• Lycopene – heart health, anti-cancer, anti-macular degeneration
  • Limonene – inhibits tumor formation by promoting formation of detoxifying enzyme glutathione-S-transferase in liver
  • Glucarates in pulp – prevent breast cancer by helping body get rid of excess estrogen
PLANT FAMILY
DANGERS
  • High pesticides
  • Peel contains high levels of oxalates and oils in peel can interfere with body functions – e.g. Citral in citrus peel antagonizes some of the effects of Vit A
  • Naringin poses risk by blocking the actions of liver enzymes:
    • Caffeine – extending effects and half-life of caffeine by blocking its breakdown and elimination
    • Medication users (e.g. calcium channel blockers, statin drugs, sedatives, post organ transplant immune suppressant cyclosporine) by blocking metabolism of the drug leading to higher concentrations in body and toxic effects
RDA Grapefruit, raw, pink and red, all areas % RDA
Nutrient Unit per100g
Water g 3700 88.06 2.4%
Energy kcal 2600 42 1.6%
Protein g 90 0.77 0.9%
Total lipid (fat) g 87 0.14 0.2%
Carbohydrate, by difference g 224 10.66 4.8%
Fiber, total dietary g 38 1.6 4.2%
Sugars, total g 6.89
Minerals
Calcium, Ca mg 1000 22 2.2%
Iron, Fe mg 8 0.08 1.0%
Magnesium, Mg mg 420 9 2.1%
Phosphorus, P mg 700 18 2.6%
Potassium, K mg 470 135 28.7%
Sodium, Na mg 0
Zinc, Zn mg 11 0.07 0.6%
Copper, Cu mg 0.9 0.032 3.6%
Manganese, Mn mg 2.3 0.022 1.0%
Selenium, Se µg 55 0.1 0.2%
Vitamins
Vitamin C, total ascorbic acid mg 90 31.2 34.7%
Thiamin mg 1.2 0.043 3.6%
Riboflavin mg 1.3 0.031 2.4%
Niacin mg 16 0.204 1.3%
Pantothenic acid mg 5 0.262 5.2%
Vitamin B-6 mg 1.7 0.053 3.1%
Folate, total µg 400 13 3.3%
Choline, total mg 7.7
Betaine mg 0.1
Vitamin B-12 µg 2.4 0 0.0%
Vitamin A, IU IU 5000 1150 23.0%
Vitamin E, total mg 15 0.13 0.9%
Vitamin D IU 600 0 0.0%
Vitamin K (phylloquinone) µg 120 0 0.0%

RDA – Recommended Dietary Amount recommendations are based upon calculations for a 40 year old very active man that I have adapted from USDA’s Dietary Intake Guidelines. Using this link you can make your own calculations

Adapted from:

Murray, M. (2005). Encyclopedia of Healing Food. New York, N.Y.: Atria Books

USDA food database: http://ndb.nal.usda.gov/ndb/foods/show/2271?manu=&fgcd=

Fuhr, Uwe, K. R. I. S. T. I. N. A. Klittich, and A. Horst Staib. “Inhibitory effect of grapefruit juice and its bitter principal, naringenin, on CYP1A2 dependent metabolism of caffeine in man.” British journal of clinical pharmacology 35.4 (1993): 431-436

Bailey, D. G., Malcolm, J., Arnold, O., & David Spence, J. (1998). Grapefruit juice–drug interactions. British Journal of Clinical Pharmacology, 46(2), 101–110. doi:10.1046/j.1365-2125.1998.00764.x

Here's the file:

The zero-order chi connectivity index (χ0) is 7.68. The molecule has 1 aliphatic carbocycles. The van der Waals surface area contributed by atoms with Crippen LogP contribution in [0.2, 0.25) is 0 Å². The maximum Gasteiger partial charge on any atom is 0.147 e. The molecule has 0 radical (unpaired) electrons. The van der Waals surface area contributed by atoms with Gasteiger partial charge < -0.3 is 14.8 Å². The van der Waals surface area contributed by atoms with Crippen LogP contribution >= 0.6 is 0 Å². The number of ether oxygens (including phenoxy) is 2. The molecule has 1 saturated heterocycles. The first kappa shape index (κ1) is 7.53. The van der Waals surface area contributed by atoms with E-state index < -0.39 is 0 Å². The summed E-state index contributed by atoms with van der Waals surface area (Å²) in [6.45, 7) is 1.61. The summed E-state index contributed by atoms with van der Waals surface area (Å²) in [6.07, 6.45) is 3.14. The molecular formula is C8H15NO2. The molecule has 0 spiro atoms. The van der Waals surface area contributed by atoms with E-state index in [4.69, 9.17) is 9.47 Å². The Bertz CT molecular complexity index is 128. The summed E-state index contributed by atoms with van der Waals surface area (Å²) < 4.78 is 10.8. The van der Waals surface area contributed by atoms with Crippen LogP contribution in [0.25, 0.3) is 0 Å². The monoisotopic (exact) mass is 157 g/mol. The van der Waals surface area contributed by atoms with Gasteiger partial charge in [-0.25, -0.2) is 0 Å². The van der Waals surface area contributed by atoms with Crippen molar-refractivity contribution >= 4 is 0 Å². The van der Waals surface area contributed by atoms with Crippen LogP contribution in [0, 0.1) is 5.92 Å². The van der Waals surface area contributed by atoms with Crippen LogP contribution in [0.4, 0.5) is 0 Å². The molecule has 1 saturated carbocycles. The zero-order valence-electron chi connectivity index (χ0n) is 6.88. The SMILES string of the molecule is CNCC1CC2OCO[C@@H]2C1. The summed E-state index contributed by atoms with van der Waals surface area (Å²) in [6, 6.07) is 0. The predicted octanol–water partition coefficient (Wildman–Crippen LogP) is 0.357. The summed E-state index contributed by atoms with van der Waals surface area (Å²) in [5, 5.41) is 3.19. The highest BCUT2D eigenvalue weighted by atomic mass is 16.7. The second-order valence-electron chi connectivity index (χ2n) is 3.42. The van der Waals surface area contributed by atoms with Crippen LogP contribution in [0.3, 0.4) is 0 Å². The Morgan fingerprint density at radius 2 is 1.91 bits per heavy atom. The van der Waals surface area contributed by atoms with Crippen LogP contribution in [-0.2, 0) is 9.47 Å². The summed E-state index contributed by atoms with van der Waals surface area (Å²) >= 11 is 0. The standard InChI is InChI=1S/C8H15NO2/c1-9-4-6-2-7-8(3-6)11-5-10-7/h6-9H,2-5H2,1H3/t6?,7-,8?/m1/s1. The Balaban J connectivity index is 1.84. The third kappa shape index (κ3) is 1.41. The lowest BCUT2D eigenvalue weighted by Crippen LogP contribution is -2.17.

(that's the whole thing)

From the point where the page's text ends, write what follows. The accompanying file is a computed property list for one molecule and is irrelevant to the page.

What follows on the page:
Other information sources:

World’s Healthiest Foods – an excellent online food and nutrition encyclopedia

Self Nutrition Data: an online nutrient breakdown of foods

oranges

oranges

PRIMARY MICRO NUTRIENTS Vitamin C, Potassium
SECONDARY MICRO NUTRIENTS Vitamin A, B1, B5,Folate, Calcium, Copper
NUTRITIONAL HIGHLIGHTS and NOTES
  • Vitamin C; Pectin; Carotenes
  • Citrus Bioflavonoids Limonene and Hesperidin – highest content in inner peel and inner white pulp
FUNCTIONAL BENEFITS
  • Pectin fiber content – cholesterol lowering
  • Vitamin C properties – benefits immune system, lens of eye, adrenal glands, reproductive organs, connective body tissues (such as joints and gums), anti-oxidant protection against cancer
  • Carotene content – Anti-oxidants, enhance immune functions, anti-tumor, stimulate anti-oxidant mechanisms
  • Citrus Bioflavonoids content – Anti-oxidant, improves blood circulation, increases ability of key nutrients to leave capillaries and reach cells, protects against colon cancer, enhances activity of Vitamin C
PHYTONUTRIENTS
  • Terpenoid Limonene – gallstone treatment, anti-cancer (blocks carcinogens), enhances detoxification (boosts production of Glutathione)
  • Flavonoid Hesperidin – shown to lower blood cholesterol and have anti-inflammatory properties
PLANT FAMILY
DANGERS
  • Buy organic – High pesticides, and an artificial colour may be injected to give a uniform color
  • Common allergen food
  • Peel contains high levels of oxalates
  • Oils in peel can interfere with body functions – e.g. Citral in citrus peel antagonizes some of the effects of Vitamin A
RDA Oranges, raw, all commercial varieties % RDA
Nutrient Unit per100g
Water g 3700 86.75 2.3%
Energy kcal 2600 47 1.8%
Protein g 90 0.94 1.0%
Total lipid (fat) g 87 0.12 0.1%
Carbohydrate, by difference g 224 11.75 5.2%
Fiber, total dietary g 38 2.4 6.3%
Sugars, total g 9.35
Minerals
Calcium, Ca mg 1000 40 4.0%
Iron, Fe mg 8 0.1 1.3%
Magnesium, Mg mg 420 10 2.4%
Phosphorus, P mg 700 14 2.0%
Potassium, K mg 470 181 38.5%
Sodium, Na mg 0
Zinc, Zn mg 11 0.07 0.6%
Copper, Cu mg 0.9 0.045 5.0%
Manganese, Mn mg 2.3 0.025 1.1%
Selenium, Se µg 55 0.5 0.9%
Vitamins
Vitamin C, total ascorbic acid mg 90 53.2 59.1%
Thiamin mg 1.2 0.087 7.3%
Riboflavin mg 1.3 0.04 3.1%
Niacin mg 16 0.282 1.8%
Pantothenic acid mg 5 0.25 5.0%
Vitamin B-6 mg 1.7 0.06 3.5%
Folate, total µg 400 30 7.5%
Choline, total mg 8.4
Betaine mg
Vitamin B-12 µg 2.4 0 0.0%
Vitamin A, IU IU 5000 225 4.5%
Vitamin E, total mg 15 0.18 1.2%
Vitamin D IU 600 0 0.0%
Vitamin K (phylloquinone) µg 120 0 0.0%

RDA – Recommended Dietary Amount recommendations are based upon calculations for a 40 year old very active man that I have adapted from USDA’s Dietary Intake Guidelines. Using this link you can make your own calculations

Adapted from:

Murray, M. (2005). Encyclopedia of Healing Food. New York, N.Y.: Atria Books

USDA food database: http://ndb.nal.usda.gov/ndb/

Other information sources:

World’s Healthiest Foods – an excellent online food and nutrition encyclopedia

Self Nutrition Data: an online nutrient breakdown of foods